Tag Archives: Gallaudet University

National Capital Region: Social Media Summit

Post by: Kim Stephens

The National Capital Region is  hosting a social media summit today, July 19, 2012. I am more than privileged to attend, facilitate and present at this event. As of last count we have about 130 people scheduled to participate from across the region including local, state and federal officials.

The goal of the meeting is to “discuss, define and discover solutions for the use of social media during emergencies in the D.C., Virginia and Maryland area.”  We asked people about what they hoped to get of the meeting and there were varying responses, all with the word or concept of “learning” in them.

  • “I hope to learn how other organizations are using social media…”
  • “I hope to get ideas/information about how to use the tools to gain situational awareness”
  • I want to learn as much as I can!

One of the focuses will be on what we learned from the recent Derecho storm that hit this area pretty hard. Whether or not organizations were using social media for the first time or the 100th, there will be plenty of areas for reflection.

From my perspective, I will be using my 8 minute spark presentation to talk about lessons I personally learned just last week while helping facilitate a CERT training seminar for deaf,  hard of hearing, and interpreters on the Gallaudet campus in Washington, D.C. At the training, I presented a module on social media: I came away with a few new ideas and changed perceptions as did some of the CERT members–it was a great information exchange! Some observations and outcomes:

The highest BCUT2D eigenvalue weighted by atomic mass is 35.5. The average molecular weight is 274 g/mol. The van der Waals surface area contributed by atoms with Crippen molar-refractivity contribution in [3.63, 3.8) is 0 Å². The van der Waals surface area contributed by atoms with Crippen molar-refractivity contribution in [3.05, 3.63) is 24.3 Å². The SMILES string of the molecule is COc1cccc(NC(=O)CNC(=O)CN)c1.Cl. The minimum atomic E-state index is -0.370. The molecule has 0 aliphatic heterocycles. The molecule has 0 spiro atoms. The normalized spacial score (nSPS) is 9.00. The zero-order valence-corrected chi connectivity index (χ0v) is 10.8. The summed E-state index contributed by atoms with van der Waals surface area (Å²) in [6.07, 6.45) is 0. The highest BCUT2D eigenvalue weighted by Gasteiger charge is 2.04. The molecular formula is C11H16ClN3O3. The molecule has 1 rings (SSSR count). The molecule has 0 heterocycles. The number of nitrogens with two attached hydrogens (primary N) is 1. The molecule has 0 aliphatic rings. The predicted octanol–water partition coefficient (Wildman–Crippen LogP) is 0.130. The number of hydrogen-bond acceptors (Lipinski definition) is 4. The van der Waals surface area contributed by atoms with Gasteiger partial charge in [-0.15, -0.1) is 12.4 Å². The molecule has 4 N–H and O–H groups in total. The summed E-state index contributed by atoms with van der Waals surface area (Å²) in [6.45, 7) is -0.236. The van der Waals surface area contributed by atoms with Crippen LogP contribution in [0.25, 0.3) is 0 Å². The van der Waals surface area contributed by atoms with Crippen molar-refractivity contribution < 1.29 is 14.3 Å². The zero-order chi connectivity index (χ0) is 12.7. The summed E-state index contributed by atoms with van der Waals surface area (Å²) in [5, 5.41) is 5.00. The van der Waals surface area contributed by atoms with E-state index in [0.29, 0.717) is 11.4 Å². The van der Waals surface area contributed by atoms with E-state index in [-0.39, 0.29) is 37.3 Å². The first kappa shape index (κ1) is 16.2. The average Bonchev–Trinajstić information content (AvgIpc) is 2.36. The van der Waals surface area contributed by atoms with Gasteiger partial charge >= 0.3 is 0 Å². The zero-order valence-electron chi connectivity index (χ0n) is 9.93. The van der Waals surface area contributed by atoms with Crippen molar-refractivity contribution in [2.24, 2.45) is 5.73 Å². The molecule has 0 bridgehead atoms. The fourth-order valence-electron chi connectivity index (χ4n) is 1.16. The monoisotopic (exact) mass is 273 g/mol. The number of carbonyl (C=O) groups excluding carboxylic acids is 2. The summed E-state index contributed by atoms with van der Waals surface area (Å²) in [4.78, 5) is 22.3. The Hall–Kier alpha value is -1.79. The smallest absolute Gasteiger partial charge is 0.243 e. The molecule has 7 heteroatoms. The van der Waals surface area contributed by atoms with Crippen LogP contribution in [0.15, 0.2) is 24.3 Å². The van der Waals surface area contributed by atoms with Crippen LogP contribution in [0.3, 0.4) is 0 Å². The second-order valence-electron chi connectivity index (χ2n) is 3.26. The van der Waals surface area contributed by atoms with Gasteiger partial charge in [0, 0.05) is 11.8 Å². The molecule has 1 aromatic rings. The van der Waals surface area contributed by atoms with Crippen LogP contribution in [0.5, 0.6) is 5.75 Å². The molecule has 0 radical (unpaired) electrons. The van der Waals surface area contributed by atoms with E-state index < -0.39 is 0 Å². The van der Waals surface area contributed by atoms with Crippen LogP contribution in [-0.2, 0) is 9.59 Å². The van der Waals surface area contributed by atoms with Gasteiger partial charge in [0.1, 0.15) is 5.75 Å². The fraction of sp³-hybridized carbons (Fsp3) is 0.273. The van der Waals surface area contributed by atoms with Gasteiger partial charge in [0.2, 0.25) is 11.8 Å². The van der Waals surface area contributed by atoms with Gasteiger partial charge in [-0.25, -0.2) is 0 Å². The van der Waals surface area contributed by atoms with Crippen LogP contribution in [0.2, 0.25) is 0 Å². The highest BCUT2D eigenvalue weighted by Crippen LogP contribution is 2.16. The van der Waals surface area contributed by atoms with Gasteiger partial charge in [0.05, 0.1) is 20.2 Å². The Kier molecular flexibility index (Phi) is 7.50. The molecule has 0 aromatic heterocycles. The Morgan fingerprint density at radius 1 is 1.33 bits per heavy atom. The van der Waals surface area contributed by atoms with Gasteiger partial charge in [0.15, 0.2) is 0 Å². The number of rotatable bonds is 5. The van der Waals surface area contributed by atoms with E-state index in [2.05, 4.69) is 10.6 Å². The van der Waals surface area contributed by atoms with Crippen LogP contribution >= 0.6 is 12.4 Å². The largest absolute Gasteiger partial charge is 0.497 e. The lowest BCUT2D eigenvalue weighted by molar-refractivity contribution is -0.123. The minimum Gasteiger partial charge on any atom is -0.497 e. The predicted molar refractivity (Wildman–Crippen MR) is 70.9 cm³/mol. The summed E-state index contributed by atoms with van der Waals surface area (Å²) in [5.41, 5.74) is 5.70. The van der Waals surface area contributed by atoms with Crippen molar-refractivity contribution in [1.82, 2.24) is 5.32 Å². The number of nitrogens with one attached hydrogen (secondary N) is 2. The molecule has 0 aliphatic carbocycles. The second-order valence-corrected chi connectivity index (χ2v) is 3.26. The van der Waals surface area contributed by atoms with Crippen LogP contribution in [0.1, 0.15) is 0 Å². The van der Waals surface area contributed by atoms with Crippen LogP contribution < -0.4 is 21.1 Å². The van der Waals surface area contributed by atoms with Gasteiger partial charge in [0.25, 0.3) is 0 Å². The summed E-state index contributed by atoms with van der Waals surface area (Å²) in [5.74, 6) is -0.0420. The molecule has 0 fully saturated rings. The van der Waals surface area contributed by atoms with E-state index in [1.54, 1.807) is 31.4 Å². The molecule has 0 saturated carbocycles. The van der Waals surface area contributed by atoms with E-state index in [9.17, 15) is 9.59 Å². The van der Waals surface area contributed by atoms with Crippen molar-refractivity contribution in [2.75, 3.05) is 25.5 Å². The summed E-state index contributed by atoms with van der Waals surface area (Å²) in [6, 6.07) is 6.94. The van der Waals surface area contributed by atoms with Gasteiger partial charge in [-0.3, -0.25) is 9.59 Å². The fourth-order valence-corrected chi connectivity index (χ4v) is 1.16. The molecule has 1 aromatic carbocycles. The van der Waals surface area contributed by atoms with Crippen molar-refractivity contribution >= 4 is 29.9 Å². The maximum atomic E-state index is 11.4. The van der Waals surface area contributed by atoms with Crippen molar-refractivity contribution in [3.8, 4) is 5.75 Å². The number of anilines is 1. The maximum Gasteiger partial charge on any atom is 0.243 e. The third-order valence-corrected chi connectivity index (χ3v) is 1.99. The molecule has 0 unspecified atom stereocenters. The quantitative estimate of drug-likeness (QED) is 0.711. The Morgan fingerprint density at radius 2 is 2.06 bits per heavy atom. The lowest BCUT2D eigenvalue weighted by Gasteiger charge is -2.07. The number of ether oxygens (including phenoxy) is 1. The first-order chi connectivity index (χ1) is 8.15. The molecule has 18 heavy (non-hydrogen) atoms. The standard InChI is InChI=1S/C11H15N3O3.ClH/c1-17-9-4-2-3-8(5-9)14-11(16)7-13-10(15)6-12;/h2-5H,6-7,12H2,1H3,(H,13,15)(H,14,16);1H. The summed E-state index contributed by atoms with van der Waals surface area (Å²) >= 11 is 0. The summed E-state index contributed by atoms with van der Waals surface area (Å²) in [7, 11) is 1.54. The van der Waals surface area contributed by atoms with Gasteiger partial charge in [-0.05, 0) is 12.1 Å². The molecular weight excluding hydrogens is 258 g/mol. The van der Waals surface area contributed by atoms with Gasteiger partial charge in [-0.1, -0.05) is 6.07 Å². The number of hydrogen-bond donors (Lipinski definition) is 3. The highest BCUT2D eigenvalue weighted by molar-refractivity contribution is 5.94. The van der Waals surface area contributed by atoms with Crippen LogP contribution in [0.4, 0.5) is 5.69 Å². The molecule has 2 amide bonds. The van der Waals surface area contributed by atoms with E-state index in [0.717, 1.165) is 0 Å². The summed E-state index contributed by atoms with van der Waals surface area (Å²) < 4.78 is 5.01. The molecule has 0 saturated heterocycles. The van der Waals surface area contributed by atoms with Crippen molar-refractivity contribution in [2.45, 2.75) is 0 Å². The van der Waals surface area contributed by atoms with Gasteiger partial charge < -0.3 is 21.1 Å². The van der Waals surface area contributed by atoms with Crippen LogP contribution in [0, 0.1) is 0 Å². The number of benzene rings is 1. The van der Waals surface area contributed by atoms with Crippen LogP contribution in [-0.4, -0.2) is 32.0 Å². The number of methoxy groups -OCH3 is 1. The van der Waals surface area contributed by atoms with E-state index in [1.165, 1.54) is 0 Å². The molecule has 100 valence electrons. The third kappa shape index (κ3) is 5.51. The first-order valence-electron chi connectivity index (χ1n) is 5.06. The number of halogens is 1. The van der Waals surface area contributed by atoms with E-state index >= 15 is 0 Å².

Chris Littlewood presents at the CERT training sponsored by ServeDC.

  1. Deaf and Hard of Hearing individuals are very visual–ASL is, after all, a visual language. Therefore, the written word doesn’t carry as much weight as the signed word. Lesson: Response agencies should include as many pictures and videos as possible to communicate their message.
  2. Gallaudet is considering creating 1-2 minute protective action videos in  American Sign Language for each of the common hazards in DC. These videos will be available on YouTube. This also means other response organizations will be able to link to this content in Tweets and in Facebook posts–and even on their websites.
  3. Facebook is the platform of choice of most older deaf individuals–there were a lot of professors and educators in the room versus students; however, I was told that the younger deaf population does use Twitter. There initially was  a misconception that Twitter was only text and therefore, not as user friendly to the deaf community as Facebook–where videos and pictures can be easily posted. Explaining how hyperlinks worked helped ease that concern.
  4. Videos posted without adequate captioning are useless, annoying or both. If you do this you are sending a message to this community that states loud and clear: “We don’t care!”
  5. There are interpreters for the deaf throughout the DC metropolitan area that are ready, willing and able to help in a crisis. Why not pull them in to help with social media?
  6. If your response organization has a social media presence, market it to the deaf community. Don’t expect them to magically find your information–actively seek them out and encourage them to follow you.